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2011 beverage preview

A look at drinks—both spirited and not—to bring your list up to speed. Octavin

Drinking up value

No one needs to tell operators the importance of offering customers value. But after two years of recessionary times, it gets harder to deliver. Hitting by-the-glass price points for wine, for example. That's where bag-in-box wine can help. Consumers have been experimenting with the packaging for home consumption and liked what they tasted. Sales of premium box wine shot up 24 percent in 2009, states the Nielsen Company. Even some of the pricier options can be bargains when you consider that 3-liter boxes hold the equivalent of four bottles (and a 10-liter box holds about 13 bottles worth.)

For operators wary of the packaging, remember it wasn't long ago that folks looked askance at screwtops; now they are readily accepted, even for high-end wines. But bag-in-box has a lot more going for it than price. The packaging is easy to stack, takes up less storage space and won't break. Likewise, recycling is much easier than glass, and it's a greener packaging all around—a good selling point.

The format is ideal for by-the-glass serving because it doesn't allow air to contact the wine, keeping it fresher for longer. One innovative contender is Octavin (named for its eight-sided, three-liter box at left) from Underdog Wine Merchants. Underdog sources artisanal wines from around the globe and currently boxes 10 wines from diverse regions.

On the non-alcohol side, Kraft Foodservice has just introduced its sugar-free, non-carbonated Crystal Light as a bag-in-box concentrate. The new format requires minimal set-up, maintenance and cleanup. Flavors include Raspberry Ice, Cherry Antioxidant, Wild Strawberry Energy, Lemonade and Iced Tea.

Green and healthy

Marketing anything as green or healthy is a sure lure these days, whether it's a LEED-certified restaurant, sustainably grown produce or organic vodka. Virtually every new beverage introduction tries for one or both of these hooks. Coconut water is a prime example.

Coconut water is so hot because it's cool. Who wouldn't love an-all natural sports drink, with as much vital potassium per serving as a whole banana? The liquid from a young coconut is very popular in Latin America. Coconut water also appeals to the rapidly growing Hispanic population here, and a number of companies are betting that it's low-fat and high electrolyte profile will have wider appeal. That has driven beverage giants Coca-Cola and Pepsi-Cola to invest in two leading brands as well as in Brazilian producers.

Coke's coconut water entry is Zico. It comes in Natural, Lima Citron, Pina Tropicale and Pomberry flavors, available in 14-ounce bottles. There's no added sugar and no fat or cholesterol. In addition, Zico Natural Coconut Water and Mango and Passionfruit flavors are available in eco-friendly 11.2-oz. and one-liter Tetra Paks.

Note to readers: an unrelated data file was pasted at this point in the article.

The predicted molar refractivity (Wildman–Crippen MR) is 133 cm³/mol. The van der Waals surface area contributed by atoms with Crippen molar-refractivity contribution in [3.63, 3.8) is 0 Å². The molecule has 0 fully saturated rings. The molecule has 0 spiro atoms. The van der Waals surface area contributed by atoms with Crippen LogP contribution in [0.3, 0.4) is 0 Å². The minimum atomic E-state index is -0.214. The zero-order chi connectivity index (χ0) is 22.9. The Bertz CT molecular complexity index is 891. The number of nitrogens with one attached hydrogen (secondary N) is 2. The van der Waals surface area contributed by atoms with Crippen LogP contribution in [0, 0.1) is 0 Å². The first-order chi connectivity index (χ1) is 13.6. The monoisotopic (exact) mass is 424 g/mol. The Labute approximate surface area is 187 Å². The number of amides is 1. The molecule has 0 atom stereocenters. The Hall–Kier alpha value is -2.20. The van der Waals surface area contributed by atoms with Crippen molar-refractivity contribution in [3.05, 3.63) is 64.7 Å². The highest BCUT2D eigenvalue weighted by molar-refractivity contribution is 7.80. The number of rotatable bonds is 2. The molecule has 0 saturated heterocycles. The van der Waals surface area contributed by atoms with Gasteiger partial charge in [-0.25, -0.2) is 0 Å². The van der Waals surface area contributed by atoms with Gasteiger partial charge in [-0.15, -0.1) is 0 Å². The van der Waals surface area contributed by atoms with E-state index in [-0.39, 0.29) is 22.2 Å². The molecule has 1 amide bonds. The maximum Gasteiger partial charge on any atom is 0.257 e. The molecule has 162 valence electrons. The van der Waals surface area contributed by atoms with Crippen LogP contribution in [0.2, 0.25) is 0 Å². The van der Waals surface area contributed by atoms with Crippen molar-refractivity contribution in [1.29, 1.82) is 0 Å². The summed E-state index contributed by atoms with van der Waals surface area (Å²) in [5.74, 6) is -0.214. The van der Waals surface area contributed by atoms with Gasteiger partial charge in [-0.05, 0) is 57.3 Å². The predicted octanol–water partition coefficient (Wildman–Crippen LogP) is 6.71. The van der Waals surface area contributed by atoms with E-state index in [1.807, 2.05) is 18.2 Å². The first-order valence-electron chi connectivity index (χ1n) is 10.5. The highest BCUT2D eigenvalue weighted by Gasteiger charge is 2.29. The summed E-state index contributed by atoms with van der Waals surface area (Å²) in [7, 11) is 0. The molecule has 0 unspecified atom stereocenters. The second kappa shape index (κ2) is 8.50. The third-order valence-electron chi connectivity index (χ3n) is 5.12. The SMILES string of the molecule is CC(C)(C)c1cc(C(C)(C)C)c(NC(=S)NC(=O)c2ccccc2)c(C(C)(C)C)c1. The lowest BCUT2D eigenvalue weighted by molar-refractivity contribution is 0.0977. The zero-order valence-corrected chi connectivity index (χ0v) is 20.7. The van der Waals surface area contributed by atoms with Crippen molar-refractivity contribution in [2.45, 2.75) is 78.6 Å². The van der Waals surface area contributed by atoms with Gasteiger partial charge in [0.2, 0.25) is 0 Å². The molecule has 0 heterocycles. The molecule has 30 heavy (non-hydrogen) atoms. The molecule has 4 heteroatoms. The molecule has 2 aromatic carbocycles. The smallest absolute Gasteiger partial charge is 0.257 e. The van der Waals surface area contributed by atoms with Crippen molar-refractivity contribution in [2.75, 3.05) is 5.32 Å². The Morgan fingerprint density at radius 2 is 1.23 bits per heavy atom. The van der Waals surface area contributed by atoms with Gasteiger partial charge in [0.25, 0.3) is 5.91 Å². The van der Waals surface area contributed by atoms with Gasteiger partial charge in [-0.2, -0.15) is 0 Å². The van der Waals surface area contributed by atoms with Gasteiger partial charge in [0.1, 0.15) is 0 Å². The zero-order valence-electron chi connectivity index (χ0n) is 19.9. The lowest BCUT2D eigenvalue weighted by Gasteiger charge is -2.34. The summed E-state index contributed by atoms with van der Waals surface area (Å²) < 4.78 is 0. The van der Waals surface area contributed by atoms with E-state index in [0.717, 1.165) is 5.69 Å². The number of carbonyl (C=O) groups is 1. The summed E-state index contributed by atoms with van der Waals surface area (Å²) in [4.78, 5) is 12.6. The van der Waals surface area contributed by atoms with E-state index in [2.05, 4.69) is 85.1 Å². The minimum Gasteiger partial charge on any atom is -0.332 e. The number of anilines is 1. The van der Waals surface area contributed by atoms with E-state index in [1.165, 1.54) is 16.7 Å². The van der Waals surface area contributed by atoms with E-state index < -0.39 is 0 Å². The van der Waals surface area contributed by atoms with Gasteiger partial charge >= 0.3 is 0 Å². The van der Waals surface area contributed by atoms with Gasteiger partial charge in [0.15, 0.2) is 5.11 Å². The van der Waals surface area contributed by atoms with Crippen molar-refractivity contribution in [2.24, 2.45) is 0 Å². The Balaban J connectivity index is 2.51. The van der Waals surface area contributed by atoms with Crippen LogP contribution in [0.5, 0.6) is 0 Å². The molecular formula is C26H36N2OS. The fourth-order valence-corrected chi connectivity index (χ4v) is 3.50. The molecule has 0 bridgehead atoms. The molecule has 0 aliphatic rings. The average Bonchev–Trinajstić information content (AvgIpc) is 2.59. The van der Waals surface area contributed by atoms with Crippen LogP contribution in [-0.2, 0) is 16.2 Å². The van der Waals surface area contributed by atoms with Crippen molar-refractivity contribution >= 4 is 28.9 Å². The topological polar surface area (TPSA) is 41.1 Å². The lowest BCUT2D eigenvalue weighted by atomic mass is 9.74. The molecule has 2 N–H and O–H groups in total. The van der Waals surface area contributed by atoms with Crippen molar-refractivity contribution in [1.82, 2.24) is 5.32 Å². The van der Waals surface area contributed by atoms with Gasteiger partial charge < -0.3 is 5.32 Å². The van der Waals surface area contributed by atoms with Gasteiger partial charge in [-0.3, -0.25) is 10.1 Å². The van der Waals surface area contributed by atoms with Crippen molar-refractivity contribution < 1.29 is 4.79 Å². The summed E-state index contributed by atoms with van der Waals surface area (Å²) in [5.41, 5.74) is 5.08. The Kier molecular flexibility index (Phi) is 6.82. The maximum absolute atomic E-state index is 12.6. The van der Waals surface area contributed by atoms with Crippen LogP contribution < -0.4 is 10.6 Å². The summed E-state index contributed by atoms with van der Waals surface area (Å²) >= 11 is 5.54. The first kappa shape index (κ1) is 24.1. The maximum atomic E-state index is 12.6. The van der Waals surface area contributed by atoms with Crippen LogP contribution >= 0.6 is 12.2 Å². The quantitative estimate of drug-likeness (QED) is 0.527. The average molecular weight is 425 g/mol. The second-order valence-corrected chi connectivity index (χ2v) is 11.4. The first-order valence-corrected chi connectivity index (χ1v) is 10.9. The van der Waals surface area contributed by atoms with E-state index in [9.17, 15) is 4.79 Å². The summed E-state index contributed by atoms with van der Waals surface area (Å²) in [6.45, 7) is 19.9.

O.N.E. Coconut Water is Pepsi's brand. It comes in the same size Tetra Paks in five flavors, including plain, Pink Guava, Mango, Pineapple and Passionfruit. The brand's Web site offers dozens of recipes using coconut water in smoothies and cocktails.

Hand selling hand-crafted

Super-premium is where all the growth in the spirits market is these days, according to the Distilled Spirits Council of the United States. And nothing is more super than artisanal hand-crafted spirits—vodka, gin and whisky—turned out by micro-distilleries that are springing up across the country from Portland, Maine, to Portland, Oregon. Indeed, craft distilleries are where craft brewing was a decade or so ago.

The American Distilling Institute, a trade group for independent producers, now counts some 95 distilleries in the United States and Canada, up from five in 1990. The trend also fits neatly into the local sourcing movement.

One innovator is Brad Estabrooke, who moved from a Wall Street career to hand-crafting artisan gin in Brooklyn's first distillery since Prohibition. Estabrooke uses only New York State-grown wheat for his spirit's base. Per batch, he grinds 250 pounds of grain in his Brooklyn facility and mashes it himself. “It's like making a huge pot of oatmeal,” says the entrepreneur. The mash is fermented on site and distilled in a custom-designed German still. The base spirit is then redistilled with botanicals—juniper berries, ginger, rosemary and orange and grapefruit peel—to impart a unique character to Breuckelen Gin. A number of trendy bars and restaurants as well as retail shops stock the gin, which has an SRP of $35 per 750ml bottle. Estabrooke is experimenting with a batch or two of rye whisky aged in barrels but currently has no plans to bottle and sell it. “We'll see how that goes,” he says.

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